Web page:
Materiality, as defined above, has an extraordinarily wide range of meanings. Relevance is not a question; rather, the statute provides that testimony is material if "it could have affected the course or outcome of the official proceeding." Theoretically, if perjured testimony might deter a grand jury from following one line of inquiry, or if it might encourage the grand jury to follow a rabbit trail, then it could affect the course or outcome of the grand jury's investigation. Although the concept of materiality refers to statements having some substantial potential for obstructing justice and excludes utterly trivial falsifications, Mitchell v. State, 608 S.W.2d 226, 228 (Tex.Crim.App. [Panel Op.] 1980), perjury may nevertheless be assigned on false testimony "as to facts which are collaterally, remotely, or circumstantially material." Logan v. State, 96 Tex.Crim. 601, 258 S.W. 830, 831-32 (1924); Terrell v. State, 801 S.W.2d 544, 547 (Tex.App. — Houston [14th Dist.] 1990, pet. ref'd).
Using this description of materiality as the basis for analysis, we cannot say that the trial court erred as a matter of law by denying Ward's motion asking the court to find that the evidence was not material. Further, we note that the jury necessarily concluded that the testimony was material, because the definition was also provided as part of the jury instructions, as appears to be appropriate under Gaudin. This point of error is overruled.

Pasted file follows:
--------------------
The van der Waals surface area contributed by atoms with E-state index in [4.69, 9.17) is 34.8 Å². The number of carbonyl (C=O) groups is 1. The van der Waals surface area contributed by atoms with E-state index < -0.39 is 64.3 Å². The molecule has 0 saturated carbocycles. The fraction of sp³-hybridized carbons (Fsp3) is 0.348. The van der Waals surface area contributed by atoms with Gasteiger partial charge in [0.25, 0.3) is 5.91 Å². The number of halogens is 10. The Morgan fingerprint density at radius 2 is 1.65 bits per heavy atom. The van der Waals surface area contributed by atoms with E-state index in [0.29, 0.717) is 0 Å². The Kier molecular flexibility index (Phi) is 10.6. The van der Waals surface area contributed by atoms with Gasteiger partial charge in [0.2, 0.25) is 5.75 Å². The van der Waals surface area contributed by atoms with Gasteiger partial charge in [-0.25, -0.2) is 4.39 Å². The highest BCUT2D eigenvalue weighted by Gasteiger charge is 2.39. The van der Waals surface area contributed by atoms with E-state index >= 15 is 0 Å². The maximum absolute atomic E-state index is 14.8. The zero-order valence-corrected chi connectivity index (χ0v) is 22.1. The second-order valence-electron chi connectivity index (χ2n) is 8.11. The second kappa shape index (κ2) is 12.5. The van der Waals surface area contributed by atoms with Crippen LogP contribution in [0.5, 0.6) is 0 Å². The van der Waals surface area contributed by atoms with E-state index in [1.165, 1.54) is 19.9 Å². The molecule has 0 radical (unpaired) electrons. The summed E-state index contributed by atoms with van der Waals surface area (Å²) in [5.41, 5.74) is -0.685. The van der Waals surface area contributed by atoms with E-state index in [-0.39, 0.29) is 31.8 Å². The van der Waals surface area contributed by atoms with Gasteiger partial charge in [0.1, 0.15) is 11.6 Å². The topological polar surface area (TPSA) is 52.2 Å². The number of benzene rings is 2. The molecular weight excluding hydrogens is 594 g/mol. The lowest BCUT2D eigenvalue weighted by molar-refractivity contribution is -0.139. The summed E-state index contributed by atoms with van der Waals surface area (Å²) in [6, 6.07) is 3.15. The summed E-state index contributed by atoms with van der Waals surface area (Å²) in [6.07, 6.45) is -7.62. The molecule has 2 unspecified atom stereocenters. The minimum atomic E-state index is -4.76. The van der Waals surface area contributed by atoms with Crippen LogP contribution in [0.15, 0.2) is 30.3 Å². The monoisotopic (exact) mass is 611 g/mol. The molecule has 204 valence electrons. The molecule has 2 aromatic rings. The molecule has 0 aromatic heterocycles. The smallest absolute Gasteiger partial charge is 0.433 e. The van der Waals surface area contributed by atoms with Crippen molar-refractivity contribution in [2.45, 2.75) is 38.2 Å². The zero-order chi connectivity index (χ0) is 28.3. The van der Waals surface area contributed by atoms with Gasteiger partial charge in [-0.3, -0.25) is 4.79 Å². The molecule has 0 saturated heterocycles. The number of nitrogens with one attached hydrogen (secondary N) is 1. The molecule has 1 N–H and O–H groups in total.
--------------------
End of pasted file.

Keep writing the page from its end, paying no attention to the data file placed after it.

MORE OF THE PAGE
IV. Failure to Inform that He was a Suspect
Ward next contends that the trial court erred by admitting into evidence his grand jury testimony of May 21, 1993, because it was produced in violation of TEX.CODE CRIM.PROC.ANN. art. 20.17 (Vernon Supp. 1997). This section generally provides that when a grand jury propounds questions to a person accused or suspected of a crime it must inform the person of the offense of which he is a suspect and furnish him with a written copy of warnings delineated by Article 20.17(c). Ward and the State agree that no such warnings were given.
TEX.CODE CRIM. PROC. ANN. art. 20.17(c) (Vernon Supp. 1997), provides as follows:
(c) If an accused or suspected person is subpoenaed to appear before a grand jury prior to any questions before the grand jury, the person accused or suspected shall be orally warned as follows:
(1) "Your testimony before this grand jury is under oath";
(2) "Any material question that is answered falsely before this grand jury subjects you to being prosecuted for aggravated perjury";
(3) "You have the right to refuse to make answers to any question, the answer to which would incriminate you in any manner";
(4) "You have the right to have a lawyer present outside this chamber to advise you before making answers to questions you feel might incriminate you";
(5) "Any testimony you give may be used against you at any subsequent proceeding";